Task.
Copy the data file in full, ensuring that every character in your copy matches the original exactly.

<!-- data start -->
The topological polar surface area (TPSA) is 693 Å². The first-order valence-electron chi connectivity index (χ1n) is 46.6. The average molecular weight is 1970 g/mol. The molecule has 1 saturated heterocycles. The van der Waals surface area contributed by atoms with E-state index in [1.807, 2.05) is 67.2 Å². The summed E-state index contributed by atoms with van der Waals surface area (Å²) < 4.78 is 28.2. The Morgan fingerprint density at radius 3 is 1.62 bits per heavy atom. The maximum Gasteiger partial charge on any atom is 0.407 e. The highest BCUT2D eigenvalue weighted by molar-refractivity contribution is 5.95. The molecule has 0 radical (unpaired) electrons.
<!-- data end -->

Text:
The topological polar surface area (TPSA) is 693 Å². The first-order valence-electron chi connectivity index (χ1n) is 46.6. The average molecular weight is 1970 g/mol. The molecule has 1 saturated heterocycles. The van der Waals surface area contributed by atoms with E-state index in [1.807, 2.05) is 67.2 Å². The summed E-state index contributed by atoms with van der Waals surface area (Å²) < 4.78 is 28.2. The Morgan fingerprint density at radius 3 is 1.62 bits per heavy atom. The maximum Gasteiger partial charge on any atom is 0.407 e. The highest BCUT2D eigenvalue weighted by molar-refractivity contribution is 5.95. The molecule has 0 radical (unpaired) electrons.